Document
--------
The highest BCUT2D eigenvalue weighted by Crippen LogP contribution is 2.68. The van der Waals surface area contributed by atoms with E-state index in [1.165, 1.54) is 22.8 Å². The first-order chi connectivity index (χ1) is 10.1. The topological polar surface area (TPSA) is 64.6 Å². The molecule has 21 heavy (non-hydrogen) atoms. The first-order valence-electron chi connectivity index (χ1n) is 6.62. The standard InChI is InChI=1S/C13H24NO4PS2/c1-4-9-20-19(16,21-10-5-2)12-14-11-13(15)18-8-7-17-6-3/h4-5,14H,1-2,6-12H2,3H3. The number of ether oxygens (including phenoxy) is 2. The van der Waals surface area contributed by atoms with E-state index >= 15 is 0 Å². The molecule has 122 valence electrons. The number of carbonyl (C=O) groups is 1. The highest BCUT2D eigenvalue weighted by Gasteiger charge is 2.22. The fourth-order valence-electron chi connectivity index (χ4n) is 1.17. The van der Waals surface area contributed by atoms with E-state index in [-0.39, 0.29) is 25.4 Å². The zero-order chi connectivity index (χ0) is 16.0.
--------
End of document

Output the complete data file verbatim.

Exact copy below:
The highest BCUT2D eigenvalue weighted by Crippen LogP contribution is 2.68. The van der Waals surface area contributed by atoms with E-state index in [1.165, 1.54) is 22.8 Å². The first-order chi connectivity index (χ1) is 10.1. The topological polar surface area (TPSA) is 64.6 Å². The molecule has 21 heavy (non-hydrogen) atoms. The first-order valence-electron chi connectivity index (χ1n) is 6.62. The standard InChI is InChI=1S/C13H24NO4PS2/c1-4-9-20-19(16,21-10-5-2)12-14-11-13(15)18-8-7-17-6-3/h4-5,14H,1-2,6-12H2,3H3. The number of ether oxygens (including phenoxy) is 2. The van der Waals surface area contributed by atoms with E-state index >= 15 is 0 Å². The molecule has 122 valence electrons. The number of carbonyl (C=O) groups is 1. The highest BCUT2D eigenvalue weighted by Gasteiger charge is 2.22. The fourth-order valence-electron chi connectivity index (χ4n) is 1.17. The van der Waals surface area contributed by atoms with E-state index in [-0.39, 0.29) is 25.4 Å². The zero-order chi connectivity index (χ0) is 16.0.